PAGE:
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RE: Font accessibility

From: Sean Murphy (seanmmur) <seanmmur@cisco.com>
Date: Mon, 25 Jun 2018 23:41:10 +0000
To: Phill Jenkins <pjenkins@us.ibm.com>, Jonathan Avila <jon.avila@levelaccess.com>
CC: Gian Wild <gian@accessibilityoz.com>, Olaf Drümmer <olaflist@callassoftware.com>, w3c WAI List <w3c-wai-ig@w3.org>, Ron Lucey <Ron.Lucey@gov.texas.gov>
Message-ID: <072b6156d0e34a6d86d3f6f762c53267@XCH-RCD-001.cisco.com>
I have an historical question in relation to font, resizing of text, ETc. Why hasn't magnification software been included in the standards as they do assist with all of these types of issues. They also go far higher than 200% or 400%. As there are users who require the really large text like 8 times magnification. By the standards this group of users are sort of left out.

I was partly wondering why the ownership is placed on the browser and not the assistive tech magnification software.

Also did resizing of images get into v2.1?


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From: Phill Jenkins <pjenkins@us.ibm.com>
Sent: Tuesday, 26 June 2018 9:03 AM
To: Jonathan Avila <jon.avila@levelaccess.com>
Cc: Gian Wild <gian@accessibilityoz.com>; Olaf Drümmer <olaflist@callassoftware.com>; w3c WAI List <w3c-wai-ig@w3.org>; Ron Lucey <Ron.Lucey@gov.texas.gov>
Subject: RE: Font accessibility

Jonathan wrote:

. . . I think the reason [font accessibility] has not been addressed for web content is that historically browsers have provided the ability for users to apply their own styles and fonts and thus this has allowed these issues to become more usability type issues.  However there are situations where the user cannot overwrite the font such as embedded content, native content, print content, etc.  there is also a trend away from user agents allowing user level style sheets and pages also preventing extensions like Stylish to add document level styles.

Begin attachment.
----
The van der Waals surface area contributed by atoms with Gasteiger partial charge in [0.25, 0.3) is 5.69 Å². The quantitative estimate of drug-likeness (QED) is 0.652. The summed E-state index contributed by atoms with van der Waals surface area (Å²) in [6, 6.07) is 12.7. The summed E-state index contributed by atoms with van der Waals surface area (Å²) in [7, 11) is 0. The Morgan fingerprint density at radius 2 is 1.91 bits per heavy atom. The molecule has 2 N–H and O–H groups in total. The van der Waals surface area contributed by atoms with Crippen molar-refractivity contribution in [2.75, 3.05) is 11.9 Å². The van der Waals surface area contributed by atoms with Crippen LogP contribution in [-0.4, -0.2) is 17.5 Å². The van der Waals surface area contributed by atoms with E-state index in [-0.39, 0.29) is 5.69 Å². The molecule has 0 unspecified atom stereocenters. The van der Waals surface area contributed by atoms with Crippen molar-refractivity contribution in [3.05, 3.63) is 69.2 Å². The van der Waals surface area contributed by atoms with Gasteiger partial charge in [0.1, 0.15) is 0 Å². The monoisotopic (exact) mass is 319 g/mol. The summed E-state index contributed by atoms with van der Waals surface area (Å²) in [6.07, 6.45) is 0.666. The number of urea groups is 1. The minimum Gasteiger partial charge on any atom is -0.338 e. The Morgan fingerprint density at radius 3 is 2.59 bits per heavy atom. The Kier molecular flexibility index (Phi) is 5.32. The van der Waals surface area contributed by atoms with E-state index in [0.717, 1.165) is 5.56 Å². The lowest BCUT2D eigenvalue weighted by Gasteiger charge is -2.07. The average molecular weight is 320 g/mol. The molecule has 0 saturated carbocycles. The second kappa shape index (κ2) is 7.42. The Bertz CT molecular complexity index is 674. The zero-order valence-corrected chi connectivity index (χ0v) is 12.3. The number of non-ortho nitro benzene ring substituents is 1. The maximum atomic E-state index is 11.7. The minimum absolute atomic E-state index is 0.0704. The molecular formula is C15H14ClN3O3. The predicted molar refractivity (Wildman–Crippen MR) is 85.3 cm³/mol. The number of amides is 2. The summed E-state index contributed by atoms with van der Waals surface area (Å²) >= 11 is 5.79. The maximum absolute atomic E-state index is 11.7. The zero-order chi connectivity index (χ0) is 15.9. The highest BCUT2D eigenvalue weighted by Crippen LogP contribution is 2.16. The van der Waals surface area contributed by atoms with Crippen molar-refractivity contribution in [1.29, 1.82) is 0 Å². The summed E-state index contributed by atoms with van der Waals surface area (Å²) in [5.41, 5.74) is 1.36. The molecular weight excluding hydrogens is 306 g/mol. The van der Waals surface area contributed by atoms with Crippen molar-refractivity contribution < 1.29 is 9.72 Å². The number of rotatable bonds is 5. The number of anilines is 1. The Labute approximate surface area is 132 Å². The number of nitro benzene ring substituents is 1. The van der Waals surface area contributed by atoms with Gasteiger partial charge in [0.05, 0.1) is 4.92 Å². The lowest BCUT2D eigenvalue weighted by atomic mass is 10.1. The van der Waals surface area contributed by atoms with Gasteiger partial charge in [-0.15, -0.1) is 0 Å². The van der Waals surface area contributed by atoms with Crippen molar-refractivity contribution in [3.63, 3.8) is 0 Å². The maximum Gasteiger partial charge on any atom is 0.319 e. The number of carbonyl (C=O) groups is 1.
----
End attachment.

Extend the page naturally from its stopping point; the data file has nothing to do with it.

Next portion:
Reply:

we cannot advocate for or allow a trend of a one size font fits all.  Jonathan, I'm not saying that is what you're saying, but I am trying to use your observations that we as a community need to keep advocating for the browsers and user agents and assistive technologies to solve this need.  Font selection should not ever primarily be a content or web author responsibility /  issue.  Sure its a consideration, and sure there is a font selection that fits *most* users, or *many* users, but accessibility is about adapting the content to fit *all users* or at least as many users as possible.  Font selection should always start with the browser, user agent, and user selection and then only be a content issue when the font is *locked* by the author / content developer.  Same with magnification, and the same with contrast - meaning that the content and web author's responsibility is to allow for changes and adaptions of their content by the user agent's settings for font, contrast, and magnification.

If there is a "trend away from user agents allowing user level style sheets . . . " then perhaps that is a problem that we as a community have caused or at least should be advocating against!, and a lot louder than it seems we are asking authors to settle on or choose some single font that fits many users.  Where is the movement to require UAAG<https://www.w3.org/WAI/standards-guidelines/uaag/>compliance of the small number of browser manufactures?  Sure, there are print choices that can't be changed once printed, and PowerPoint font choices that can't be changed during actual presentations, but when we're talking about digital accessibility, web accessibility, that is when I try to advocate 1st and foremost for adaptability, not a one-size-fits-all single font choice approach.

What do you mean by "embedded content" and "native content"? Shouldn't the browser or user agent be able to override that content's font too?    If it should, or could, but isn't, then we as a community should be advocate for it.  As that late night legal commercial goes, "We demand justice!" from the browsers.